It’s often said that we learn most from adversity or our mistakes,and that may be often true. However I think that the real progress is made in the “after space” of those things .
Self-realisation and change occur in that gap in events where motion stops, and we have time and permission to rest with our being and the universe.
You just can’t squeeze that shit in walking to the shops or in a coffee break between jobs….
“Here is the world. Beautiful and terrible things will happen. Don’t be afraid.”
…and sometimes those things are one and the same…but never be fearful, like the man says.
PS: Bonus points for spotting the evil and laughing double-faced gargoyle plant flower.
A beautiful scene on the west coast of New Zealand’s North Island.
But fraught with obstacles – countless rocks, the incessant surf ,tidal rips and undulating topography.
Were you to venture to the headland in the distance, that would pretty much be your lot the entire way.
Consider this,from American inventor Joy Mangano:
“Overcome obstacles one at a time. Sometimes the end goal becomes too daunting, so take things one step at a time and overcome each one as you get to it.”
I recently watched the 2015 movie ‘Joy’,loosely based on her life, as the protagonist battled continual setbacks and frustrations to market( of all freaking things) a revolutionary mop to the masses.
Certainly an eye opener on how to tackle obstacles. I winced every time things went pear-shaped, but she got what she wanted eventually.
Most worthwhile journeys we would probably never embark on if we could see at the outset all the barriers and pitfalls that we would encounter .
Joy’s simple mantra is the only realistic way to reach our dream destination.
Carved statue at Orakei Marae and Rangitoto Island are twin guardians, as a sea fog rests on the waters of Auckland’s Waitemata Harbour during the week.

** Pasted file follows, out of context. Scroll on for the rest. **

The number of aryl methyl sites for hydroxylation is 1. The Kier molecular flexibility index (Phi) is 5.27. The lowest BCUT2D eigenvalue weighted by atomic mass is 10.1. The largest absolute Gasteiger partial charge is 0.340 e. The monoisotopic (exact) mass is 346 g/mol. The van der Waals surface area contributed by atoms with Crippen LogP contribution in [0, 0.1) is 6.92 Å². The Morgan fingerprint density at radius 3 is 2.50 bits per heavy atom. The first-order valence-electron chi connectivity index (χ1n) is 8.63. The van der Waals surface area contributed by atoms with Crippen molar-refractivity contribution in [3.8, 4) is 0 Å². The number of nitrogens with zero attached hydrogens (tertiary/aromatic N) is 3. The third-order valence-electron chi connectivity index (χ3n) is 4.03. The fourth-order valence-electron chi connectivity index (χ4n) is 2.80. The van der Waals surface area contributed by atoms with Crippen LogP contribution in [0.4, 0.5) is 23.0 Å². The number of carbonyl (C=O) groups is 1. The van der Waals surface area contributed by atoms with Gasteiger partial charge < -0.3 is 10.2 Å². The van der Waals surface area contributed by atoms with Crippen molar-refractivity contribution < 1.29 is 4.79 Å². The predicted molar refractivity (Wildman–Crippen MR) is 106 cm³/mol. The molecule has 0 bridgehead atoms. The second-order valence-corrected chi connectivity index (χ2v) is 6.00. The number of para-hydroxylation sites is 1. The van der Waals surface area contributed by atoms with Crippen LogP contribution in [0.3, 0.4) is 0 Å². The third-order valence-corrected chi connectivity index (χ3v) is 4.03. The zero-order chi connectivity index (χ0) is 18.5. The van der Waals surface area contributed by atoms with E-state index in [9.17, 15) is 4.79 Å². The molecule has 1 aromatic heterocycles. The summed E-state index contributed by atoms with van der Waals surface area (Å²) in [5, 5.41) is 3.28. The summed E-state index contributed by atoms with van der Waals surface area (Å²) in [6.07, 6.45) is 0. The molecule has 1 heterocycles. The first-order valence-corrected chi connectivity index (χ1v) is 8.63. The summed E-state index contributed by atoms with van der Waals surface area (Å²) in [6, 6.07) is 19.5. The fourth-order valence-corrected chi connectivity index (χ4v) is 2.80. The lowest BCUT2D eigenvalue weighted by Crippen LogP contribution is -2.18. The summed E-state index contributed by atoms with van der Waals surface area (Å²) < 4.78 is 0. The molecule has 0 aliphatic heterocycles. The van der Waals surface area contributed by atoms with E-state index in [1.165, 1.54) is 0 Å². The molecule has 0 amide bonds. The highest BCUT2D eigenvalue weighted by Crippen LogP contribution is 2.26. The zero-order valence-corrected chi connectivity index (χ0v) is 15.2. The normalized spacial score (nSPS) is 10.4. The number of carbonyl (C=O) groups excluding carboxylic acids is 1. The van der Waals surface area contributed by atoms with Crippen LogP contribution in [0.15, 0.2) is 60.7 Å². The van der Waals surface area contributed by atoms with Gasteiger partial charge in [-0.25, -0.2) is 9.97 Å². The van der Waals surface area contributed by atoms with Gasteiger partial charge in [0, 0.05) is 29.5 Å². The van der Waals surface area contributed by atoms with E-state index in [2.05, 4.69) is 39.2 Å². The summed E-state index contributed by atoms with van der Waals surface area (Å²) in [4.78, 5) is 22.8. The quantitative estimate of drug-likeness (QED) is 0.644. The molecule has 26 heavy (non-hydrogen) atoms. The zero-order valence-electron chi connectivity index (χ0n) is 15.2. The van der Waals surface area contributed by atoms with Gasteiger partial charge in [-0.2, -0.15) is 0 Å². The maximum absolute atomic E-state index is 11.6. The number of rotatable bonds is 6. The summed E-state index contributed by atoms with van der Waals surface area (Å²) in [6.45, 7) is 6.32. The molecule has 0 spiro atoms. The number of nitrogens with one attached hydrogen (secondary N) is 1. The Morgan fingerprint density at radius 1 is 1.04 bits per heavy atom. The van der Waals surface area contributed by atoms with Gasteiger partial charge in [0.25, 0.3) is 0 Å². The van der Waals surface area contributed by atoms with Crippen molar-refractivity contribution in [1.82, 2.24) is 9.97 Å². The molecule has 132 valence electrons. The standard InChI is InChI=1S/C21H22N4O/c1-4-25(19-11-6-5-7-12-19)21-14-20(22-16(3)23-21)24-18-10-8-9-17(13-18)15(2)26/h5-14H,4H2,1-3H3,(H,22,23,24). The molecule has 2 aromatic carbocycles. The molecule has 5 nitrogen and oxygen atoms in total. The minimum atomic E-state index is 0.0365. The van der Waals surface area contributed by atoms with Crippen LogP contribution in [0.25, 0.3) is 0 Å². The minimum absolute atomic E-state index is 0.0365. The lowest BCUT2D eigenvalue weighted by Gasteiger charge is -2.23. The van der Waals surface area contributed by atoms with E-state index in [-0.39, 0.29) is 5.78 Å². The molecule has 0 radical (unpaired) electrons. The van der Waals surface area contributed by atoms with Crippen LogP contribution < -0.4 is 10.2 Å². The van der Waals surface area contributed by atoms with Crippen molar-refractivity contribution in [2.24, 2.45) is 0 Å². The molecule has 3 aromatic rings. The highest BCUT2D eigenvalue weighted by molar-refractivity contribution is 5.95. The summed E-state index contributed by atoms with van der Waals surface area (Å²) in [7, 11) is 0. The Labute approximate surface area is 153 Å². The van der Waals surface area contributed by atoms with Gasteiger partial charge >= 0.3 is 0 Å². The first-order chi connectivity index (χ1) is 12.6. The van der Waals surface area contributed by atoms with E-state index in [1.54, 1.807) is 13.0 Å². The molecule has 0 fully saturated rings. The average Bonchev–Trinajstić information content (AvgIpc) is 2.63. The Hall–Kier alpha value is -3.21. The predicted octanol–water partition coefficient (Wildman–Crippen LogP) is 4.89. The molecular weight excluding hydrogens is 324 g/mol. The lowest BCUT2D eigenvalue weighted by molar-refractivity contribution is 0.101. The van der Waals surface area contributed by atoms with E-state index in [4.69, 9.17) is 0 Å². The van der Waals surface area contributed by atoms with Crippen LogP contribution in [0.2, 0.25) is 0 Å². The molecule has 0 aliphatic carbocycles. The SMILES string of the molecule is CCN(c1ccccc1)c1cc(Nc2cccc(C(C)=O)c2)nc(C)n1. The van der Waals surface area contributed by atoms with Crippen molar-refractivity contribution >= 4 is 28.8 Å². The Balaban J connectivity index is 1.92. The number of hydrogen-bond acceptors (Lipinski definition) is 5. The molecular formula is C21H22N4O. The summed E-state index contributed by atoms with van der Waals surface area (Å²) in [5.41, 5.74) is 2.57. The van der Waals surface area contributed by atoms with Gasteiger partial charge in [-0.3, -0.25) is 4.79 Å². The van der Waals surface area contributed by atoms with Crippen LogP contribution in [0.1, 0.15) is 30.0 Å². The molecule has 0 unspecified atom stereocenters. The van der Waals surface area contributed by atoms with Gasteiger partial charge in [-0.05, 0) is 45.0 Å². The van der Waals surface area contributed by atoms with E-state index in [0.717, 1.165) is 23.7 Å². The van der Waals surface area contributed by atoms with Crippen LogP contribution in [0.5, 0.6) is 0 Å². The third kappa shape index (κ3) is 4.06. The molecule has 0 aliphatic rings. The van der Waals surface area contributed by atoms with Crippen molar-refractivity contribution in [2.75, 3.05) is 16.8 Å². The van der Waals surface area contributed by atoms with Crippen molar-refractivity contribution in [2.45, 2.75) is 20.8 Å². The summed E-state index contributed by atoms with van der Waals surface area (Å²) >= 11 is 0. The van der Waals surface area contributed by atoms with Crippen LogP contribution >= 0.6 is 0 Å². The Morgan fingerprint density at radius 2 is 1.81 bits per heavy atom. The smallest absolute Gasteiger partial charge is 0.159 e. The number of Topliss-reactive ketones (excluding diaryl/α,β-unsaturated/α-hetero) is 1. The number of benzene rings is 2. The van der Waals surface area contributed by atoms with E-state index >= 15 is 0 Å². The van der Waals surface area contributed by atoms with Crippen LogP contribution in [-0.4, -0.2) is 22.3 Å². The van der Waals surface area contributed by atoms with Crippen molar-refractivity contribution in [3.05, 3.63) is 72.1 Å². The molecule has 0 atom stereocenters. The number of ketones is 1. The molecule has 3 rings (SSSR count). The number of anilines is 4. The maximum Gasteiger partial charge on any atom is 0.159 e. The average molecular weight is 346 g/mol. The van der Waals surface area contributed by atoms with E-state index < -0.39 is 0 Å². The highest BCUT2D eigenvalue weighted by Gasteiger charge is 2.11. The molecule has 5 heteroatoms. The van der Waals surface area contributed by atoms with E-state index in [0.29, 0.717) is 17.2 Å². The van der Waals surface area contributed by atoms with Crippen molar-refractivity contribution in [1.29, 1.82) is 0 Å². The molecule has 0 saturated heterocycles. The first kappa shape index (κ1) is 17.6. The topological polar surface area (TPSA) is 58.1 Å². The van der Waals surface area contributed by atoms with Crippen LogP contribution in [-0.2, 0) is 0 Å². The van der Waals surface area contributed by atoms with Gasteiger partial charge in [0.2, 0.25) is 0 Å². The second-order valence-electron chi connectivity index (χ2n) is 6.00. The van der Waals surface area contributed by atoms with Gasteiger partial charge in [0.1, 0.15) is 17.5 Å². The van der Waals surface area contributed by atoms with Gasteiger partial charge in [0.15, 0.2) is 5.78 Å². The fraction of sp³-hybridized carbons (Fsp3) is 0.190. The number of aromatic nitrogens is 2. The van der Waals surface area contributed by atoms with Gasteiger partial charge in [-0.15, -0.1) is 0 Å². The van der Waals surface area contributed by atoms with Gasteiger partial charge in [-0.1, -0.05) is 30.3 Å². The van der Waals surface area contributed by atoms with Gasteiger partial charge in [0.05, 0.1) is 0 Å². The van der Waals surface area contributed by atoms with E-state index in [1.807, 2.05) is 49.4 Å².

Stardust on the trees – equally good for complete fantasists and the hopelessly lost.
For you – when words fail and the world prevails , stuck in your own weird tales – only you know the intracacies, the silken finesse of your web and, having built it,only you can find your way through it all.
For more arachno-themed posts, check out:
The house below is architecturally gorgeous, and a favourite local destination of mine, but I am equally intrigued by its history of change.
Built as the showpiece mansion of a prominent merchant in the mid to late 19th century, it has subsequently become a Catholic noviate school , an orphanage, housing for the homeless and now, in public hands, a cutting edge art gallery.
So, big money built it and religion, charity and culture have all lived there since.
The building hasn’t really changed but it has been drastically repurposed from time to time.
The truth it speaks to me is that while we may appear as the same person we have always been (maybe our facade deteriorates over the years!), we are constantly being repurposed in ways we would never have foreseen.
What new thing will occur in our rooms? Who will visit the mansion next?
I am not generally an advocate for the straight and narrow in everything, because it can be boring as f**k, but there are those times in life when sticking to that path is a necessity to avoid sinking into, or further down, into the surrounding mire.
The tricky bit ,I suppose,is working out when you are in that place.
If you are,accept the strictures of the boardwalk over the mud and tide for awhile. Safety is, trust me,way better than self-destruction .
And if you have been on that path the whole time, maybe you need to jump off and get a little soaked and dirty…
“So many books, so little time.”
– Frank Zappa
I really find it hard to imagine Zappa actually sitting down with a book given his massive, sprawling musical career, but he must have – how else to explain the inspirations behind the often surreal songs? Or maybe he was lamenting the fact that his creative endeavours meant he couldn’t read everything he wanted to.
I know the feeling – my bedside table has a stack of half-read tomes and the shelves have many others I have been meaning to read or re-read. Frustrating!
Last night watched an episode of the new series “Catch-22” and realized that it was over thirty years ago that I read the amazing book by Joseph Heller (I bet Zappa read it too), and I had always meant to pick it up again. Time flying by…
Yet I know that the time and energy spent reading a book that miraculously seems meant for me, is a luxury that a time-poor person finds rewarded .Even if it takes a while for me to get to the end, the journey of exploration through others’ words and worlds on the way there is nothing short of amazing.
I could extend that to blogs as well. So inspiring to see other writers and bloggers frame things I may not even have heard or thought of and give of themselves in the process.